We have addressed the 3 major components of a cyber security policy (physical, administrative and technical) in previous blogs. We can now use these 3 components to create a comprehensive outline of a sample cyber security policy for your LTPAC facility.
Organization and Components
While your cyber security policy will drastically vary from facility to facility, there are some general standard best practices for organizing your policy into a cohesive, coherent, document.
Generally speaking, you will want to start the document with an overview of the scope and sequence of the document as well as address who the intended audience is. In some organizations, each employee receives the cyber security policy, while in other organizations employees who do not work in IT would receive a modified version.
Roles and Responsibilities
The next section will define the roles and responsibilities within the organization. It is a good idea to provide contact information such as name, phone number, and email address for relevant individuals who employees will contact with questions or concerns about IT-related issues.
Security Solutions, Requirements, and Considerations
The third section should describe the existing network infrastructure, hardware and software in use, current operational and security protocols, and address any external regulations that are being met (for example, HIPPA). It should address, in-depth, the defense protocols, the layers of security, cloud computing protocols, mobile device protocols, and software licensing and usage.
Note: This will be the longest and most detailed section and in many cases, will not be included in the general cyber security policy that most employees receive due to its length and the fact that most content will not be understood by employees outside of the IT department.
Email and Internet Guidelines, Responsibilities, and Acceptable Use
This section will detail how employees are and are not authorized to use email and the Internet as well as inform them that all email messages and accounts subject to audit by the company or authorized government agencies or third-party affiliates.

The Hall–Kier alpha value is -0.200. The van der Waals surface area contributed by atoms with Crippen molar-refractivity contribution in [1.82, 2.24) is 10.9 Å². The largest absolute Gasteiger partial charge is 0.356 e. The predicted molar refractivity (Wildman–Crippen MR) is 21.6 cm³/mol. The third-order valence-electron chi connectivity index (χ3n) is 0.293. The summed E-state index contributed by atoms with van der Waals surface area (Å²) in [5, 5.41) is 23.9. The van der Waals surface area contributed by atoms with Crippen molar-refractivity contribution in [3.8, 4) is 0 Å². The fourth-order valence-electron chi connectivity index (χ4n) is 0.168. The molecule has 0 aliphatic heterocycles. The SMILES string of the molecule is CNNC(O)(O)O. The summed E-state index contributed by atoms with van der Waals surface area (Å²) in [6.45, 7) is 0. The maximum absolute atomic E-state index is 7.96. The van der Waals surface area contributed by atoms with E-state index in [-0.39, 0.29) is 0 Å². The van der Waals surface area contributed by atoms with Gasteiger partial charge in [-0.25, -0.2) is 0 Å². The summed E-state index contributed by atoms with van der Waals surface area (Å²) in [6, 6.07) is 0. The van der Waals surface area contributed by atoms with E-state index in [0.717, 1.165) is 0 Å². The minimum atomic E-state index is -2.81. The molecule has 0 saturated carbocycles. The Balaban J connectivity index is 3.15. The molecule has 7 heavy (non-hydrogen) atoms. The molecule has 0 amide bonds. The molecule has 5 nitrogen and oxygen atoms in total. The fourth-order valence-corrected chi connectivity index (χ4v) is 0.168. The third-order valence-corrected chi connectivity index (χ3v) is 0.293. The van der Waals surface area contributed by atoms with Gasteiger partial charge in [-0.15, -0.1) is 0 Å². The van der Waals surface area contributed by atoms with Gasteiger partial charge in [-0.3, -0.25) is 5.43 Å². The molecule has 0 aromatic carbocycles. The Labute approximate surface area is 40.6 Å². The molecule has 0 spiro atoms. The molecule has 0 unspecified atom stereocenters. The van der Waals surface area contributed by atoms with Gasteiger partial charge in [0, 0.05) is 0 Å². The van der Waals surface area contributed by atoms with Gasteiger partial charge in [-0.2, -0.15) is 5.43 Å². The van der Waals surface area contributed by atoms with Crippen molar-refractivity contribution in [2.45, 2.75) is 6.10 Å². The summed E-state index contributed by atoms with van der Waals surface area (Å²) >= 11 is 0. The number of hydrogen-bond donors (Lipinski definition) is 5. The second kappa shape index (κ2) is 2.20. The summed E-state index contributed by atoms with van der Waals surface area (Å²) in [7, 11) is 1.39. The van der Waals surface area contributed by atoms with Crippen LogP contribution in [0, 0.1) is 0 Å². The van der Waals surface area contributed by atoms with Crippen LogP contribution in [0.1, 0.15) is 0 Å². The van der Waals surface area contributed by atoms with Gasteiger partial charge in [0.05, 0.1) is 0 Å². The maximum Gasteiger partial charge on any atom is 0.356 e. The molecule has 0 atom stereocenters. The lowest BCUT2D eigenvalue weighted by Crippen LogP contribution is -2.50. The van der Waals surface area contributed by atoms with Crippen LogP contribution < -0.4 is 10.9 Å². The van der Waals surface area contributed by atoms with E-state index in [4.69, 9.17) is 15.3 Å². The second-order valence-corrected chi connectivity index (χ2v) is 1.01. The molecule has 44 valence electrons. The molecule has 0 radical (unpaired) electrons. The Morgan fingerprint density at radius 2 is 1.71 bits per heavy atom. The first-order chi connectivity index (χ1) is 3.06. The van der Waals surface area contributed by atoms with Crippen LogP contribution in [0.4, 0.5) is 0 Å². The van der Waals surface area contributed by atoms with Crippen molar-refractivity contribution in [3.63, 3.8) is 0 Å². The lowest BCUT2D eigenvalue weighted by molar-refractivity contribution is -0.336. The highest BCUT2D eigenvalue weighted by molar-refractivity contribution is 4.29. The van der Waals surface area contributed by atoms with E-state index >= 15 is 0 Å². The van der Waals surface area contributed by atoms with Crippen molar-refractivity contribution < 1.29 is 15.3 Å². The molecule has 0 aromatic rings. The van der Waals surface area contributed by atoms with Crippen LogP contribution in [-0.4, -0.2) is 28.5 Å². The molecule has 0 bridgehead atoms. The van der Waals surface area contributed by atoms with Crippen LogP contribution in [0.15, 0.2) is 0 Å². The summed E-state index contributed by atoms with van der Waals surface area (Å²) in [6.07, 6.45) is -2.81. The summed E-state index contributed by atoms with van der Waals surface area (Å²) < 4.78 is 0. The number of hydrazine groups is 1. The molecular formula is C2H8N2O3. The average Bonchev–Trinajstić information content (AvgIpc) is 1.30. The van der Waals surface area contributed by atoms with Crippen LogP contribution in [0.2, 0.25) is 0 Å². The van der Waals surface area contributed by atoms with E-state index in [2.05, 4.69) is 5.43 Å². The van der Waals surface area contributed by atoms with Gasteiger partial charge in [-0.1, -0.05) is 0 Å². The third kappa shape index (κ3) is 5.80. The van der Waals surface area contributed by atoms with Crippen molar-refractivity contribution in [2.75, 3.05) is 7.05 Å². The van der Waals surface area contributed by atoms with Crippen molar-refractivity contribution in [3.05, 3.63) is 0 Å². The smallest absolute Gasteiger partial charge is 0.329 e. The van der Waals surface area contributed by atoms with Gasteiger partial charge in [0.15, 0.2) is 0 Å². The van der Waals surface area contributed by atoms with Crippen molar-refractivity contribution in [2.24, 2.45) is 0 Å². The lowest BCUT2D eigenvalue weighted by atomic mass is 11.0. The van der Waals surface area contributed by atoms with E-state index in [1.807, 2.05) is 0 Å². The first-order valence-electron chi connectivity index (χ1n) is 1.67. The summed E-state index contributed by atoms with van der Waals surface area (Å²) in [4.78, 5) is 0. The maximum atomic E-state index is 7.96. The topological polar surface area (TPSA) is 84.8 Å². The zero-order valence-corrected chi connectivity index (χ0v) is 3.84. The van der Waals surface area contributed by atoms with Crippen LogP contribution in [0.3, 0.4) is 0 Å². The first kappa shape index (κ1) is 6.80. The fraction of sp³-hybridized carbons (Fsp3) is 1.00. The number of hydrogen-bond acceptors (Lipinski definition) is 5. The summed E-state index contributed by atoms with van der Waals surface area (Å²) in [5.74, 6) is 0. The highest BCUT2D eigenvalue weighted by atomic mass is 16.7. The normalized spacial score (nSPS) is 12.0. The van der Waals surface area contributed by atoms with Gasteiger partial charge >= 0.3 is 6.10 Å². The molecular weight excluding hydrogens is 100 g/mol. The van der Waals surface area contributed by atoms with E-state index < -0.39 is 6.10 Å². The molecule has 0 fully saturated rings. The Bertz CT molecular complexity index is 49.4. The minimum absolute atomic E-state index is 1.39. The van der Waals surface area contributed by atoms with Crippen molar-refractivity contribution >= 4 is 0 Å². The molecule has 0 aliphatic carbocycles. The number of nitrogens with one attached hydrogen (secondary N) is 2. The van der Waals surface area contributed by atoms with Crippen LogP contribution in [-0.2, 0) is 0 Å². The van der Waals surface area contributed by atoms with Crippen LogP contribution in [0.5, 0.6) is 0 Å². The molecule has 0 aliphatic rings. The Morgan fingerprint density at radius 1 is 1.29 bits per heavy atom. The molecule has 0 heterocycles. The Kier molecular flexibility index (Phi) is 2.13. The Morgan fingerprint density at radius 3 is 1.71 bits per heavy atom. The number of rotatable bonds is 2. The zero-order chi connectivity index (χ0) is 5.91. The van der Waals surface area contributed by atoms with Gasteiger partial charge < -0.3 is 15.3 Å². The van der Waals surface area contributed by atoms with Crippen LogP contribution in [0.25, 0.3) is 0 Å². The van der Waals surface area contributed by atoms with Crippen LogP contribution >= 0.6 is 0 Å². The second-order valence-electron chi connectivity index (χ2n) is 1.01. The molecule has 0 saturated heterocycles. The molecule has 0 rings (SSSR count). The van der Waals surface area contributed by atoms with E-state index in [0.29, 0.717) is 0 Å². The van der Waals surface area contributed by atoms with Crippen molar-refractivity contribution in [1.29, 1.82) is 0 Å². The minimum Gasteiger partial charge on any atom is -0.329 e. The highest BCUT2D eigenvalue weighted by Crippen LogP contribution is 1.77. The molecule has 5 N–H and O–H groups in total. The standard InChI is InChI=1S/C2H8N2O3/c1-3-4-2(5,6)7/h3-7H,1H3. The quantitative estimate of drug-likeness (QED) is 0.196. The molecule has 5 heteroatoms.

Network Guidelines, Responsibilities and Acceptable Use
This section will identify how employees are and are not allowed to use the network. For example, it will require that they use a password to log in, identify what documents and files can be stored on the network, etc.
Social Media Guidelines, Responsibilities, and Acceptable Use
With millions of people using social media every day, a company should identify whether or not employees may use social media at work and if so, in what capacity.
Note: If a company does not want employees to access certain social media sites via work computers, they should block them as well.
Workstation, Laptop, and Device Security and Care
This section should detail procedures for the physical security and care of hardware. It might include requirements for turning off workstations, locking laptops, and returning mobile devices to a secure location. It should also detail how to best care for the hardware (i.e. keep food and drink away from hardware).
Personally Identifiable Information (PII), Protected Health Information (PHI) and Personally Identifiable Financial Information (PIFI) Requirements
This section should review HIPAA and other legal requirements for the transmission, storage, and access of PHI and PIFI. For more information on this topic, please visit: http://www.nist.gov/healthcare/security/hipaasecurity.cfm.
As always, this outline is just a starting point. If you want to know more about creating a cyber security policy for your company or using a secure, efficient, and state-of-the art software for your LTPAC facility, please contact us today to learn more about what LINTECH can offer you.